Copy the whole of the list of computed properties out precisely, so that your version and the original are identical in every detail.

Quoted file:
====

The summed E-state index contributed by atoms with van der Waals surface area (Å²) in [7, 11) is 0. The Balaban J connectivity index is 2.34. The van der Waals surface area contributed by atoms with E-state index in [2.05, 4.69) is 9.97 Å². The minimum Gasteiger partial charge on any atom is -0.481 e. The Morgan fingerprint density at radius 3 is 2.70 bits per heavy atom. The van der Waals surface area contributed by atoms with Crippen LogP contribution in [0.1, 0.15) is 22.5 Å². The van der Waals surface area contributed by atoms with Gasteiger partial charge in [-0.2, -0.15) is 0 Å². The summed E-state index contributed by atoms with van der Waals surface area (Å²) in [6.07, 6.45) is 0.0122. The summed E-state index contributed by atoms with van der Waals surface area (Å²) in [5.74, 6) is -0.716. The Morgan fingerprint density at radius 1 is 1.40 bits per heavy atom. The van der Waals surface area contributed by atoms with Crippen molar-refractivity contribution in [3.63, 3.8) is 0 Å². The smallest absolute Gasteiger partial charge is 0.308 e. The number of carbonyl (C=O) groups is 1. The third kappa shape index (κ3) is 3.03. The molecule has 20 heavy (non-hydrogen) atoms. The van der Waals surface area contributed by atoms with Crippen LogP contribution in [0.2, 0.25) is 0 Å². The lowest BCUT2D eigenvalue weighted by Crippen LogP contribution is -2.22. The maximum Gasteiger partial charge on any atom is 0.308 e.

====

The summed E-state index contributed by atoms with van der Waals surface area (Å²) in [7, 11) is 0. The Balaban J connectivity index is 2.34. The van der Waals surface area contributed by atoms with E-state index in [2.05, 4.69) is 9.97 Å². The minimum Gasteiger partial charge on any atom is -0.481 e. The Morgan fingerprint density at radius 3 is 2.70 bits per heavy atom. The van der Waals surface area contributed by atoms with Crippen LogP contribution in [0.1, 0.15) is 22.5 Å². The van der Waals surface area contributed by atoms with Gasteiger partial charge in [-0.2, -0.15) is 0 Å². The summed E-state index contributed by atoms with van der Waals surface area (Å²) in [6.07, 6.45) is 0.0122. The summed E-state index contributed by atoms with van der Waals surface area (Å²) in [5.74, 6) is -0.716. The Morgan fingerprint density at radius 1 is 1.40 bits per heavy atom. The van der Waals surface area contributed by atoms with Crippen molar-refractivity contribution in [3.63, 3.8) is 0 Å². The smallest absolute Gasteiger partial charge is 0.308 e. The number of carbonyl (C=O) groups is 1. The third kappa shape index (κ3) is 3.03. The molecule has 20 heavy (non-hydrogen) atoms. The van der Waals surface area contributed by atoms with Crippen LogP contribution in [0.2, 0.25) is 0 Å². The lowest BCUT2D eigenvalue weighted by Crippen LogP contribution is -2.22. The maximum Gasteiger partial charge on any atom is 0.308 e.